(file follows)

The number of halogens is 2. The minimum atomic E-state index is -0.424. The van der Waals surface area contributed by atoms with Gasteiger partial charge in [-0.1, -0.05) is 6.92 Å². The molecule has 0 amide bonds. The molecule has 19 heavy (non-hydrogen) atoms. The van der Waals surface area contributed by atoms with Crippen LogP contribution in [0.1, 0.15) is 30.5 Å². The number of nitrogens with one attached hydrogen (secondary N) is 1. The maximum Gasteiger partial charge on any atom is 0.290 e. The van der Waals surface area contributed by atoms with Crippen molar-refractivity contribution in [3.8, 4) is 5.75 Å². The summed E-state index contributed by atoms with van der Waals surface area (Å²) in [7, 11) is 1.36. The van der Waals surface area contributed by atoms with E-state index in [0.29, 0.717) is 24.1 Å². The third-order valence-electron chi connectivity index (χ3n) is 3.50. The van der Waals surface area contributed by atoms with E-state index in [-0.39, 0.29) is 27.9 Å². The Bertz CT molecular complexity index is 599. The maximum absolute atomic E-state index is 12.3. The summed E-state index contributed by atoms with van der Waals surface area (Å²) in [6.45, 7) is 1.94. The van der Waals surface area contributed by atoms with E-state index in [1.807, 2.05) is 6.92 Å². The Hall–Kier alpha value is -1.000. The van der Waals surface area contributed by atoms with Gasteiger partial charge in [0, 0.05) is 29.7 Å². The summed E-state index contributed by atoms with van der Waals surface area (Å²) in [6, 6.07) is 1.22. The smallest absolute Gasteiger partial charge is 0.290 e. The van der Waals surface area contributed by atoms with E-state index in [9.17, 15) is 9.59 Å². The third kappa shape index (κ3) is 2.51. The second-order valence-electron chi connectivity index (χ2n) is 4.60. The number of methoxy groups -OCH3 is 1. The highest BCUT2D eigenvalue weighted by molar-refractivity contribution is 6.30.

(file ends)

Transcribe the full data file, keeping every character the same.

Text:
The number of halogens is 2. The minimum atomic E-state index is -0.424. The van der Waals surface area contributed by atoms with Gasteiger partial charge in [-0.1, -0.05) is 6.92 Å². The molecule has 0 amide bonds. The molecule has 19 heavy (non-hydrogen) atoms. The van der Waals surface area contributed by atoms with Crippen LogP contribution in [0.1, 0.15) is 30.5 Å². The number of nitrogens with one attached hydrogen (secondary N) is 1. The maximum Gasteiger partial charge on any atom is 0.290 e. The van der Waals surface area contributed by atoms with Crippen molar-refractivity contribution in [3.8, 4) is 5.75 Å². The summed E-state index contributed by atoms with van der Waals surface area (Å²) in [7, 11) is 1.36. The van der Waals surface area contributed by atoms with E-state index in [0.29, 0.717) is 24.1 Å². The third-order valence-electron chi connectivity index (χ3n) is 3.50. The van der Waals surface area contributed by atoms with E-state index in [-0.39, 0.29) is 27.9 Å². The Bertz CT molecular complexity index is 599. The maximum absolute atomic E-state index is 12.3. The summed E-state index contributed by atoms with van der Waals surface area (Å²) in [6.45, 7) is 1.94. The van der Waals surface area contributed by atoms with E-state index in [1.807, 2.05) is 6.92 Å². The Hall–Kier alpha value is -1.000. The van der Waals surface area contributed by atoms with Gasteiger partial charge in [0, 0.05) is 29.7 Å². The summed E-state index contributed by atoms with van der Waals surface area (Å²) in [6, 6.07) is 1.22. The smallest absolute Gasteiger partial charge is 0.290 e. The van der Waals surface area contributed by atoms with E-state index in [9.17, 15) is 9.59 Å². The third kappa shape index (κ3) is 2.51. The second-order valence-electron chi connectivity index (χ2n) is 4.60. The number of methoxy groups -OCH3 is 1. The highest BCUT2D eigenvalue weighted by molar-refractivity contribution is 6.30.